Friendly Swiss chard and gnocchi

Display of chardTwo weeks ago, I took a trip to Des Moines to visit a new friend, an Iowa gardener whose garden makes mine look, well, silly. From flowers to vegetables to trees to herbs, abundance surrounds her home, evidence of hours of hard work and an incredible understanding of plants and how they work together.

When we walked out her back door, my eyes fell on her Fordhook Giant Chard, towering over the garden. “Wow,” I said. “You seem to be having more success with your chard than I am.”

Just before I left, she volunteered to send me home with some of the Fordhook chard, as well as some rainbow chard that, again, looked much better than mine. I am not one to turn down greens, particularly when my have been behaving so poorly. And the unexpected gift changed my whole dinner plan for the evening.

I’ve alluded to this before on the blog, but one of the variables I hadn’t accounted for when I first moved to Iowa City was that Steve was in a fairly serious bike accident right before I arrived. Steve’s Mom, Mary Beth, swooped into town and helped us hold things together, taking Steve to doctors’ appointments and making sure he got all the requisite medicine during the day, and preparing dinner every night so I’d have one less thing to worry about.

One night, quite possibly a night when Mary Beth met me at the door with a glass of wine (God bless anyone who recognizes that, occasionally, the best ministry for crisis is grape-based…), she fixed us a dish she credited to her friend Claire, a fellow potter and food-wine enthusiast who lived not far from my old apartment across the river from D.C. The recipe is deceptively simple and results in a comforting, saucy dish that provides nutrition, warmth and that good carby buzz. Really. It has nothing to do with the wine.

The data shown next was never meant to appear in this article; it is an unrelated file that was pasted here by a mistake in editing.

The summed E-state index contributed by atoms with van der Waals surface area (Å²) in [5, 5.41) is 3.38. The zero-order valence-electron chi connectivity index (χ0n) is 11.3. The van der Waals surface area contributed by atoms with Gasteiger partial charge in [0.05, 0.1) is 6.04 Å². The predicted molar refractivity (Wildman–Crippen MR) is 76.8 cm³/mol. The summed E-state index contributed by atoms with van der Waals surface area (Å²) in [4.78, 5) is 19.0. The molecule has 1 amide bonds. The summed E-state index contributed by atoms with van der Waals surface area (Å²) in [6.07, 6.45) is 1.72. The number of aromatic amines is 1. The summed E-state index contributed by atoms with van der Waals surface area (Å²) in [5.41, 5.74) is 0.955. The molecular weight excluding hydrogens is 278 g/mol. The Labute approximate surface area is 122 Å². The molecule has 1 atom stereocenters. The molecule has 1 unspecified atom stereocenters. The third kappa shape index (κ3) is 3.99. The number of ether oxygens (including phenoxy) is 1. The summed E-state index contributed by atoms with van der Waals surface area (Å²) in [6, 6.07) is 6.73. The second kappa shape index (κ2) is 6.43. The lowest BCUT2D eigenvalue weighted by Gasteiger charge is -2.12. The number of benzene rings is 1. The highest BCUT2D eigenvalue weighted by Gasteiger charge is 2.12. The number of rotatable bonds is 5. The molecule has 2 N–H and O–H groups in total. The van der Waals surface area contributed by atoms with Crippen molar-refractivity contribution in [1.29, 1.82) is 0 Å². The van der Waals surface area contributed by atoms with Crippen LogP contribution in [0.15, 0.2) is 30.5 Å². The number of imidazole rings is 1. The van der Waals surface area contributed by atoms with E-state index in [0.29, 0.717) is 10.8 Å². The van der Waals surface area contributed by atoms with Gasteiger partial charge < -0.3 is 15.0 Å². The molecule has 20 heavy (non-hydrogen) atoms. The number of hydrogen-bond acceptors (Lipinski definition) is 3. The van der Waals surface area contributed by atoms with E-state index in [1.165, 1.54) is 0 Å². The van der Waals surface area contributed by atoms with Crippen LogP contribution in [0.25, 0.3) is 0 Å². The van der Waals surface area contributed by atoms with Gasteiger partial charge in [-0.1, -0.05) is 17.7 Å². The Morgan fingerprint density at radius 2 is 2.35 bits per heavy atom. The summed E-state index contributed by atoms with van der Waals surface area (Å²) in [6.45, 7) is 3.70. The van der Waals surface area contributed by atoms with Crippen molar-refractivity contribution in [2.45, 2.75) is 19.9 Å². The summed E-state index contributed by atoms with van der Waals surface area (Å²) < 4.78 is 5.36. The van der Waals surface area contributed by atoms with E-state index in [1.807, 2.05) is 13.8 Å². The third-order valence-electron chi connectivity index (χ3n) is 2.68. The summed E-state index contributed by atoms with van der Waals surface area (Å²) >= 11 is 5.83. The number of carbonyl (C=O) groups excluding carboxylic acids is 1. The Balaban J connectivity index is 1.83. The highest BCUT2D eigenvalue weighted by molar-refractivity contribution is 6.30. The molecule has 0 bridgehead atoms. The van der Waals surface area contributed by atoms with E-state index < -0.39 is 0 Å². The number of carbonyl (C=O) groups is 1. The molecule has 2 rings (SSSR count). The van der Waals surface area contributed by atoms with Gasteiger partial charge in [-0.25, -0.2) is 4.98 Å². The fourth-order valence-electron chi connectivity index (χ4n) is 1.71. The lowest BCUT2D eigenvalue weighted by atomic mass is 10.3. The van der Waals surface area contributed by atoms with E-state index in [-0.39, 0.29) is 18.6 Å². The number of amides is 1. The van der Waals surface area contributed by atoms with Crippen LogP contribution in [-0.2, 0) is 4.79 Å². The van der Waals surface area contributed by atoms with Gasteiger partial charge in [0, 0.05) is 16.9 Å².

Steve and the chardThe dish, as Mary Beth passed it on and as Claire created it, used tortellini instead of gnocchi, but you can make it either way. You can also substitute onions for the shallots, or use vegetable broth instead of chicken broth. Make it your own, any way you would like. Just remember that the recipe came by way of friendship, as, in this case, did the chard.

And that chard? I had to include a picture to give you some perspective. Note that Steve is holding it next to the sorry, bitten-off chard that our garden produced. My friend’s crop was serious chard, people. SERIOUS chard. Tall and beautiful and wavy. Chard to get excited about, even before you’ve even started cooking dinner.

Friendly chard and gnocchiFriendly Swiss chard and gnocchi

1-2 large bunches of Swiss chard (rainbow is prettiest, but any chard will do)
2 lbs. gnocchi (or 2 12-oz. packages of your choice of tortellini)
1 Tbsp. olive oil
3-5 cloves garlic (depending on your tolerance), chopped
2-3 shallots, chopped (Or, if you’d like, sub in a couple of onions)
1/2 to 1 cup of chicken or vegetable broth

  1. Boil some water. Meanwhile, heat the olive oil in a large skillet or sauté pan, and chop the garlic and shallots.
  2. When the water boils, add the gnocchi and cook as directed. Drain, and keep warm.
  3. Meanwhile, cook the garlic and shallots until soft. While they’re cooking, chop up the chard. Don’t be absurd about this – a rough chop is really all that’s needed.